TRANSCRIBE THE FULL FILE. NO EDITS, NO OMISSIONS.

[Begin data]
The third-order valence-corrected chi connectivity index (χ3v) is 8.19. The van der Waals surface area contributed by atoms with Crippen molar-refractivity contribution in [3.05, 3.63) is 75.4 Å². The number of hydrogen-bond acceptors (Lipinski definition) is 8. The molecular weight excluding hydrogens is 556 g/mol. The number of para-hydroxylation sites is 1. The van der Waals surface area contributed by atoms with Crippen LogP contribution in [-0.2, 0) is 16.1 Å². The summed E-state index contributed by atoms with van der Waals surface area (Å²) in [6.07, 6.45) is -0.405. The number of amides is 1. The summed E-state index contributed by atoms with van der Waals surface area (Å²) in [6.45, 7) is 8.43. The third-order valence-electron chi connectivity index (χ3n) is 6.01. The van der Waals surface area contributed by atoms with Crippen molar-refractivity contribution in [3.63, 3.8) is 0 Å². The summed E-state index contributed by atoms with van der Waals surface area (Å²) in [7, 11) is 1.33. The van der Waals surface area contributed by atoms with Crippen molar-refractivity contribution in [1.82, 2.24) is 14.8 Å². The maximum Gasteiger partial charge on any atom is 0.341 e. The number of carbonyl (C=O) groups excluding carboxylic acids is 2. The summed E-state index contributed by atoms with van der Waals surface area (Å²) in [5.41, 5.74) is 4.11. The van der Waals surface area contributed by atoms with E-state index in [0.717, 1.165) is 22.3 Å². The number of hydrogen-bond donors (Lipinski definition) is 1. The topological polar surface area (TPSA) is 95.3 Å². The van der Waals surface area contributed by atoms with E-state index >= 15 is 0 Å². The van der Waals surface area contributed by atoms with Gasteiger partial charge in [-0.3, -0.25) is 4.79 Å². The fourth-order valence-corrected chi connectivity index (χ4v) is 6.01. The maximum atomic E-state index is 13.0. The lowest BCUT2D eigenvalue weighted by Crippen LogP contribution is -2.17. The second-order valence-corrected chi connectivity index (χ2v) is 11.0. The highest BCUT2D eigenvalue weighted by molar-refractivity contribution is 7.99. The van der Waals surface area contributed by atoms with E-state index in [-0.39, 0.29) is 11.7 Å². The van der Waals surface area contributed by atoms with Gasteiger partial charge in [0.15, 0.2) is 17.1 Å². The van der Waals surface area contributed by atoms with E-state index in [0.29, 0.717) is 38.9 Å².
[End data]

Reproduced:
The third-order valence-corrected chi connectivity index (χ3v) is 8.19. The van der Waals surface area contributed by atoms with Crippen molar-refractivity contribution in [3.05, 3.63) is 75.4 Å². The number of hydrogen-bond acceptors (Lipinski definition) is 8. The molecular weight excluding hydrogens is 556 g/mol. The number of para-hydroxylation sites is 1. The van der Waals surface area contributed by atoms with Crippen LogP contribution in [-0.2, 0) is 16.1 Å². The summed E-state index contributed by atoms with van der Waals surface area (Å²) in [6.07, 6.45) is -0.405. The number of amides is 1. The summed E-state index contributed by atoms with van der Waals surface area (Å²) in [6.45, 7) is 8.43. The third-order valence-electron chi connectivity index (χ3n) is 6.01. The van der Waals surface area contributed by atoms with Crippen molar-refractivity contribution in [3.63, 3.8) is 0 Å². The summed E-state index contributed by atoms with van der Waals surface area (Å²) in [7, 11) is 1.33. The van der Waals surface area contributed by atoms with Crippen molar-refractivity contribution in [1.82, 2.24) is 14.8 Å². The maximum Gasteiger partial charge on any atom is 0.341 e. The number of carbonyl (C=O) groups excluding carboxylic acids is 2. The summed E-state index contributed by atoms with van der Waals surface area (Å²) in [5.41, 5.74) is 4.11. The van der Waals surface area contributed by atoms with E-state index in [0.717, 1.165) is 22.3 Å². The number of hydrogen-bond donors (Lipinski definition) is 1. The topological polar surface area (TPSA) is 95.3 Å². The van der Waals surface area contributed by atoms with E-state index >= 15 is 0 Å². The van der Waals surface area contributed by atoms with Gasteiger partial charge in [-0.3, -0.25) is 4.79 Å². The fourth-order valence-corrected chi connectivity index (χ4v) is 6.01. The maximum atomic E-state index is 13.0. The lowest BCUT2D eigenvalue weighted by Crippen LogP contribution is -2.17. The second-order valence-corrected chi connectivity index (χ2v) is 11.0. The highest BCUT2D eigenvalue weighted by molar-refractivity contribution is 7.99. The van der Waals surface area contributed by atoms with E-state index in [-0.39, 0.29) is 11.7 Å². The van der Waals surface area contributed by atoms with Gasteiger partial charge in [0.15, 0.2) is 17.1 Å². The van der Waals surface area contributed by atoms with E-state index in [0.29, 0.717) is 38.9 Å².